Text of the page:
The still un-prosecuted murder of Fred Hampton An FBI/Chicago Police Production


KKK ‘Trump Victory’ Rally Canceled as Protesters Flood Streets in North Carolina by Joanne Spatarokkktrumprally If the DAPL Corporation Violates the Law, Obama Should Send the Troops it Inforce the Decision of the Army Corp. If not the Protestors Should be Armed Foe Self Defense. If Obama Refuses to so Do, The Protestors Have the Right to Arm Themselves Against these Violations!: DAPL Corporation Just Told The Army Corp They Will Do What They Want And Keep Building ILLEGAL Pipeline At Standing Rockif-the-dapl After 8 Years of Expanding Presidential War Powers, Obama Insists They Are Limited By Alex Emmonsafter8years Environment:

Ongoing Big Energy Crisis:

Black Liberation/ Civil Rights:

Kaepernick Takes A Knee At Soldier Field: Both Sides Have Something To Say Kaepernick expressed his reasons after the game, noting that Sunday was 47 years to the day since Chicago police gunned down Black Panther leader Fred Hampton inside his apartment during an overnight raid.kaepernich Black Agenda Radio December 16, 2016barradio

Welcome, to the radio magazine that brings you news, commentary and analysis from a Black Left perspective.

Donald Trump’s Corporate Bait-and-Switch: A new report by Public Citizen shows 70 percent of Donald Trump’s presidential transition “landing team” members are affiliated with corporations. Trump’s rank-and-file supporters should be “furious that here we have corporate insider after corporate insider taking over the administration,” said Public Citizen research director Rick Claypool. Steven Mnuchin, the former Goldman Sachs banker slated to become Secretary of the Treasury, “is the appointment we would expect a president to have picked, if he intends to forge a plutocratic alliance” with Wall Street, said Claypool, who warned: “We can expect a return to the kind of Wild West of anything goes risk-taking that led to the 2008 crisis.”

A Movement Sorely in Need of Science: “The importance of the discussion of analysis has grown since the election,” said Nandita Chaturvedi, one of the organizers of a conference on Revolutionary Science for Radical Times, December 9 and 10, at Philadelphia’s Church of the Advocate. “You see that there is so much confusion on the left, and you see activists that are aligning with the liberal media and aligning with the Clinton machinery.” Without a disciplined political analysis, social movements lose their moorings. “In order to see clearly what we are trying to oppose, and what is the system that we are dismantling, I think analysis is really needed,” said Chaturvedi.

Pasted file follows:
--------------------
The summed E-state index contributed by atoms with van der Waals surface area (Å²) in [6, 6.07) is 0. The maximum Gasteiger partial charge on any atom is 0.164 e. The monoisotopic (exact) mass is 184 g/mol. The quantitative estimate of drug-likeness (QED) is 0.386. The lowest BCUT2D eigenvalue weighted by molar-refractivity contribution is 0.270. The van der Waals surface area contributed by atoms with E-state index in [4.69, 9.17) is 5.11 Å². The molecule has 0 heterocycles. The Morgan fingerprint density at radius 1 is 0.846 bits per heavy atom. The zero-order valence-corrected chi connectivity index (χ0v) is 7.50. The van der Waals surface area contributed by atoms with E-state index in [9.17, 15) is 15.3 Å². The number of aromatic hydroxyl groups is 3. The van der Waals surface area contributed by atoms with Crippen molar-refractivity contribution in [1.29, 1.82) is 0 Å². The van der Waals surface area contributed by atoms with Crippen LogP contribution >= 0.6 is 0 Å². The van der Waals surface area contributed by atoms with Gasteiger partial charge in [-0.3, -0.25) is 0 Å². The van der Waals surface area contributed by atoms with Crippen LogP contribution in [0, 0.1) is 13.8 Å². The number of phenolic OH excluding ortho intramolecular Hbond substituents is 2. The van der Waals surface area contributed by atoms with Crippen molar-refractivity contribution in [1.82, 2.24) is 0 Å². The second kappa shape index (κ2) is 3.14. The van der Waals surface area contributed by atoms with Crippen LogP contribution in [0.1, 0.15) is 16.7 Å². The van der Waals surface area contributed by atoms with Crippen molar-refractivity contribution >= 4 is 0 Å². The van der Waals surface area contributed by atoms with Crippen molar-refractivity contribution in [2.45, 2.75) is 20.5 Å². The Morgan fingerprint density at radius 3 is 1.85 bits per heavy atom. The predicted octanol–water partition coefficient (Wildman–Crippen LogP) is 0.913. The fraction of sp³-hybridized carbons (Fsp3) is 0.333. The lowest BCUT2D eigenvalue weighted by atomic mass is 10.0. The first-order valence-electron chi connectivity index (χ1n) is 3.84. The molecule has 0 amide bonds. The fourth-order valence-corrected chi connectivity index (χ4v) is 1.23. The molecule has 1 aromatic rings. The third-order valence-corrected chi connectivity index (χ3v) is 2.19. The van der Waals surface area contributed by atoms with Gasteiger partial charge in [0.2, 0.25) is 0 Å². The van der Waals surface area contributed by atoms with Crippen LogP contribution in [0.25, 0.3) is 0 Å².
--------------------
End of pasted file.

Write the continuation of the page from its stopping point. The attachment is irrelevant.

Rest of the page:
RICO Prosecutions as a Tool of Gentrification: “They came to my house in the pre-dawn hours with all the elements of war,” said Paula, mother of one of 120 young men swept up in a police raid centered on two housing projects in The Bronx, last April, and charged with a wide range of crimes under RICO conspiracy laws. It was the biggest such sweep in New York City history – larger than a raid that netted 103 youths from two Harlem housing projects, in 2014. Paula has withheld her last name in fear of retaliation against her son, whose mental health has deteriorated under solitary confinement. “They are not mafia, as they are charged under RICO,” she said. “None of these youth had arsenals of firearms.” Most had no money for defense lawyers. Paula sees the raids as part of gentrification pressures to empty public housing. Many of the mothers, she said, “have their sons in jail and, at the same time, they’re going through an eviction process.

U.S. is Lying Aggressor in Syria: The United States has no right to interfere in the affairs of other countries, period, said BAR editor and senior columnist Margaret Kimberley, speaking to a gathering of the Hands Off Syria Coalition, last week. The U.S. carries out regime change under the guise of “humanitarian” intervention to “protect” people from their own government, but “the claim is always a lie, a ruse to make real the Project for a New American Century,” said Kimberley, who is also active with UNAC, the United National Anti-War Coalition. “The United States never has a humanitarian purpose in mind, in Syria or anyplace else — any more so than it does here at home.”